The print called for a bend angle on the tabs of 90 degrees +/- 0.5 degrees, and the tab cutout was trapezoidal. The assembled unit contained a variety of electronic components and wiring, so the edges around the cutouts, formed tabs, and perimeter of the part needed to be free of sharp edges and burrs.
The design of the part included formed hat sections near the outside edge of the panel with tight height and width tolerances. Normally, Moss explained, it’s possible to hold the hat section dimensions and work with tolerances on the outside edge, but in this case, there was also a 90 degree flange at the edge of the part, so there was no room for error.
The fabrication process required the panels to be run through various machines in order to achieve the desired results, and to top it all off, the aesthetics were critical. When assembled, the panels on the unit were visible, so the surface finish was an important element. Because the print did not call for any line graining, jitter bugging, plating, or painting, this created yet another engineering challenge.
In order to meet the application requirements, Continental’s engineers designed and purchased special tooling in order to perform the trapezoidal cutout and form the tab opening for the airflow. Once the tooling was in-house, it had to be modified to produce the parts with the degree of accuracy specified by the customer. This ultimately led to the automation of the fabrication process, resulting in greater efficiency and faster throughput. They also worked with the material supplier in order to obtain the greatest yield and have them address the aesthetic requirements of the part.
“In the end, we were able to offer a part that met their dimensional tolerances, offered significantly shorter lead time, and exceeded their expectations by offering a 40 percent reduction in part cost,” Moss noted.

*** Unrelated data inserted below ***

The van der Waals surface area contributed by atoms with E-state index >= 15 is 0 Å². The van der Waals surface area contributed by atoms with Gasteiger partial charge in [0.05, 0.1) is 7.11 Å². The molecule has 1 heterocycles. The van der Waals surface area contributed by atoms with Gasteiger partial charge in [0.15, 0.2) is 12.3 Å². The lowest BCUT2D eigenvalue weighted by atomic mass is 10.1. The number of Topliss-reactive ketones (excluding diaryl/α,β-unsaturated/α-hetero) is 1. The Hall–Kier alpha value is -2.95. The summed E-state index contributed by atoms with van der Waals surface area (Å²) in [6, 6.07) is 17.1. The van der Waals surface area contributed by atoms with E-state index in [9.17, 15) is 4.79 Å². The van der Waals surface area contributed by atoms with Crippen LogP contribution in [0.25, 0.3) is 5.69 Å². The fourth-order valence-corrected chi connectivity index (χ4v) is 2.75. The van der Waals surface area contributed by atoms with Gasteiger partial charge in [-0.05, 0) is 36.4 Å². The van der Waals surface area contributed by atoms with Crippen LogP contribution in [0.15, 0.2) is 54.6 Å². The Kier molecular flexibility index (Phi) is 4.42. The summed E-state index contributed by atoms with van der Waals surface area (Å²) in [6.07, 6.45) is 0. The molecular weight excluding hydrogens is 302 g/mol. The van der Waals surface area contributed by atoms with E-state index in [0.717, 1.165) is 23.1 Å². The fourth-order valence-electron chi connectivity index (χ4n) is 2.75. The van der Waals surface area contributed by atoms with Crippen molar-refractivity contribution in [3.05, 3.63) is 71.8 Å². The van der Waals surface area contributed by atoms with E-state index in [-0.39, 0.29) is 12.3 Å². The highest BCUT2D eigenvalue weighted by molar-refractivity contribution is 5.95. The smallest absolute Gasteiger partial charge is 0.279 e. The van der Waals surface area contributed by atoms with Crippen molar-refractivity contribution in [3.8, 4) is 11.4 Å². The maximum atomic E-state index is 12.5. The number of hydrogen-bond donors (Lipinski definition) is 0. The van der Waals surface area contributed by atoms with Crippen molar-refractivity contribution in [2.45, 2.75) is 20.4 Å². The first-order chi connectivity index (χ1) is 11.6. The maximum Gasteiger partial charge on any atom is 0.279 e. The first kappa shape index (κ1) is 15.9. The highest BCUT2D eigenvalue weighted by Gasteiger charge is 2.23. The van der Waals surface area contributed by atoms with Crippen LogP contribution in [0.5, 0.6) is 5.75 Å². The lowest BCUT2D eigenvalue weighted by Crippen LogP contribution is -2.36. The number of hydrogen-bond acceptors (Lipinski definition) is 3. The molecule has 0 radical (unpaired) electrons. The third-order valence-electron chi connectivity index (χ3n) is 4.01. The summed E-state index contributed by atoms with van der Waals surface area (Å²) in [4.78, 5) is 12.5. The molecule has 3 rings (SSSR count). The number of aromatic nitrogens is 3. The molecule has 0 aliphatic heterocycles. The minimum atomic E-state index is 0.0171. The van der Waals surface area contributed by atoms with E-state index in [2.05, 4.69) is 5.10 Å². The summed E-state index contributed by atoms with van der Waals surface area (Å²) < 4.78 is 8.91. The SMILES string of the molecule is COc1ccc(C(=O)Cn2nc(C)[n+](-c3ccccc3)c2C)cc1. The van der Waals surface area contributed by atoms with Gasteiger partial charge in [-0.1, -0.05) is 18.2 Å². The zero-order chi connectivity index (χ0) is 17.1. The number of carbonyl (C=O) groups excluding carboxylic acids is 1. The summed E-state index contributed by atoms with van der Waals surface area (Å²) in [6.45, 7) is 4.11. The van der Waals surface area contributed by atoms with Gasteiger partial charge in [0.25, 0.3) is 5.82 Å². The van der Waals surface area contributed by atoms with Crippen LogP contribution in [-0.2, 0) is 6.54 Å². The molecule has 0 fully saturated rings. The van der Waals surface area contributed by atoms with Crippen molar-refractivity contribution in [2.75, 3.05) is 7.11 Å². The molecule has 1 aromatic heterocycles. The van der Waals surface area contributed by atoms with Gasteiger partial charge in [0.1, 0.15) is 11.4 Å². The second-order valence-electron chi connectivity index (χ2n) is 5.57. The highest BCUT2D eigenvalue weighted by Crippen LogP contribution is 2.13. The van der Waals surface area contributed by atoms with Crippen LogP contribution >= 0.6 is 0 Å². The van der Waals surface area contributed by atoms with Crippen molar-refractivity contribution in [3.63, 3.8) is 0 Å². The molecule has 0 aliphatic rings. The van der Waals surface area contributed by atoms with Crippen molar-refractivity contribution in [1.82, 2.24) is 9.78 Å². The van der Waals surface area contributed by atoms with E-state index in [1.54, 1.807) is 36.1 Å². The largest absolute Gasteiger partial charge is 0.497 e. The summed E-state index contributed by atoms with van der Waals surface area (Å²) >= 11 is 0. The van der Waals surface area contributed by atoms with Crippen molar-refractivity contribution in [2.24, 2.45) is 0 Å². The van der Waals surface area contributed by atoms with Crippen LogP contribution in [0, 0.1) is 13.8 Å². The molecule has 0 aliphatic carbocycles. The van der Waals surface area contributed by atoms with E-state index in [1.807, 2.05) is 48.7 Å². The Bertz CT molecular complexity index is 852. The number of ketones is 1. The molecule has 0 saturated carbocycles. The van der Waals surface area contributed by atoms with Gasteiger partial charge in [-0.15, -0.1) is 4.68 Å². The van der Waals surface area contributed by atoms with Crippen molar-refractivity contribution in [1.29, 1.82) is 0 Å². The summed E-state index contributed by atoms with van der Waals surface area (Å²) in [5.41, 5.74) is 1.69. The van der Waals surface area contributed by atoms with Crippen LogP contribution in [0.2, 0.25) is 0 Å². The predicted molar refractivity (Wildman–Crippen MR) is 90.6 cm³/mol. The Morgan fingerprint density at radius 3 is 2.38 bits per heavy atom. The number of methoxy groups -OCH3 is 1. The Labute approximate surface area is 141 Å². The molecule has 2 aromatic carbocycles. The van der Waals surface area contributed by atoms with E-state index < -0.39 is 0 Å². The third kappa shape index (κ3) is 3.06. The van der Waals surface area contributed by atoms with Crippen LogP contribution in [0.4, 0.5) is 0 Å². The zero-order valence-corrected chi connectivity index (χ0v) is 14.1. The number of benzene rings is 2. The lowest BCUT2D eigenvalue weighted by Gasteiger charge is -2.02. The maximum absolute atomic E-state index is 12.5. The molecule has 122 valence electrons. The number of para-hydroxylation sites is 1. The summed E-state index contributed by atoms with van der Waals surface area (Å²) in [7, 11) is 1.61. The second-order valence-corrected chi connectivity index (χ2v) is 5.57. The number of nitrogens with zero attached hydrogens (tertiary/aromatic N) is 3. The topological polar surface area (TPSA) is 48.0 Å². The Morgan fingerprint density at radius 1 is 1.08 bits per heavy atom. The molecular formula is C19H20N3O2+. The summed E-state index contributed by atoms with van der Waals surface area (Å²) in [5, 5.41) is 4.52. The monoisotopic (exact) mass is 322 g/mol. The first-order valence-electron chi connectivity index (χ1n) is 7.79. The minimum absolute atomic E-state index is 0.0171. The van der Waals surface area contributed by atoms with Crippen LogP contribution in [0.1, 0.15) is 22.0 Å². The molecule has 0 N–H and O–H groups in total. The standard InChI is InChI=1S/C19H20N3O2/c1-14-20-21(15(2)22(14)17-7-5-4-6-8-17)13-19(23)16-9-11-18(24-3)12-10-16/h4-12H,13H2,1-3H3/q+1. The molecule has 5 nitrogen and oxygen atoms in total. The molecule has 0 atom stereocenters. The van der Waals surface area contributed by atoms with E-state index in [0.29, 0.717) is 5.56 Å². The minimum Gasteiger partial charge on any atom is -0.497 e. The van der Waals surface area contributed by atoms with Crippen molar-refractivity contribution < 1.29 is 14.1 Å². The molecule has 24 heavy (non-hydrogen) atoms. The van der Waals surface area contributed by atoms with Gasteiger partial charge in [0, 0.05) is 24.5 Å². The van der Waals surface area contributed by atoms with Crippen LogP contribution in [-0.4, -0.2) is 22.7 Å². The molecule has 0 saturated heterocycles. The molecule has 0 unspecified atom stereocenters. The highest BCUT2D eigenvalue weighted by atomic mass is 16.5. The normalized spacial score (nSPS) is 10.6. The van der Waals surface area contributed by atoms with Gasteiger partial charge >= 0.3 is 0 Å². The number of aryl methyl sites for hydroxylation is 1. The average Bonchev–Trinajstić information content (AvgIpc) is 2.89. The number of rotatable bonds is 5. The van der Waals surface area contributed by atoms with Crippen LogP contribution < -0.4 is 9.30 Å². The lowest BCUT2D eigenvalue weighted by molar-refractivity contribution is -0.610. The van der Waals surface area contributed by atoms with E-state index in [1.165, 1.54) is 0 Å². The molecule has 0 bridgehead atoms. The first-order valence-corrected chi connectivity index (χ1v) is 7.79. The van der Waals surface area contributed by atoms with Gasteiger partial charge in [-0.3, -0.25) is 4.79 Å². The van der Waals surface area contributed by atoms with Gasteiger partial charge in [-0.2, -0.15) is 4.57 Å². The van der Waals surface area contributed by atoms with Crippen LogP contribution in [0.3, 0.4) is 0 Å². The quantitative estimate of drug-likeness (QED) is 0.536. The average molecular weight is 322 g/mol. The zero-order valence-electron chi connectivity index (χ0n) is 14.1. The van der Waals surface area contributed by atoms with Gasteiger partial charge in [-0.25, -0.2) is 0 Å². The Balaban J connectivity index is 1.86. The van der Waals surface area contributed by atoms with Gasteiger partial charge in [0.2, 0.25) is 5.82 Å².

“I’ve been in the industry well over 20 years now, and I’ve worked for some of the largest machine tool companies in the world,” Moss said, “but I’ve never worked for a company quite like Continental.”
“In the very recent past, we’ve experienced market share growth, revenue growth, expansion into a new facility, growth through acquisition, and an expansion of our employee base,” he added. “We’ve had an incredible start to 2016 and remain optimistic that the rest of the year will prove to be one of the strongest that Continental has ever had.”
And there are no signs of slowing down, either. The company intends to increase certifications and approvals that will open up new markets, in addition to advancing the technology on the floor with newer CNC equipment, adding lasers and some automation along the way.
Looking ahead, Moss said the emerging Internet of Things (IoT), which is leading to the design and development of a new wave of smart, connected products, will likely present added opportunities for the company.
With a core group of customers involved in technology products, data storage, automotive, and aerospace, these industries will continue to change as the IoT progresses, and the products they’re putting to market will likely have to be revised as a result. “And that,” he said, “will be great business for us.”
Paul Nicolaus is a writer based in Park Falls, Wisconsin.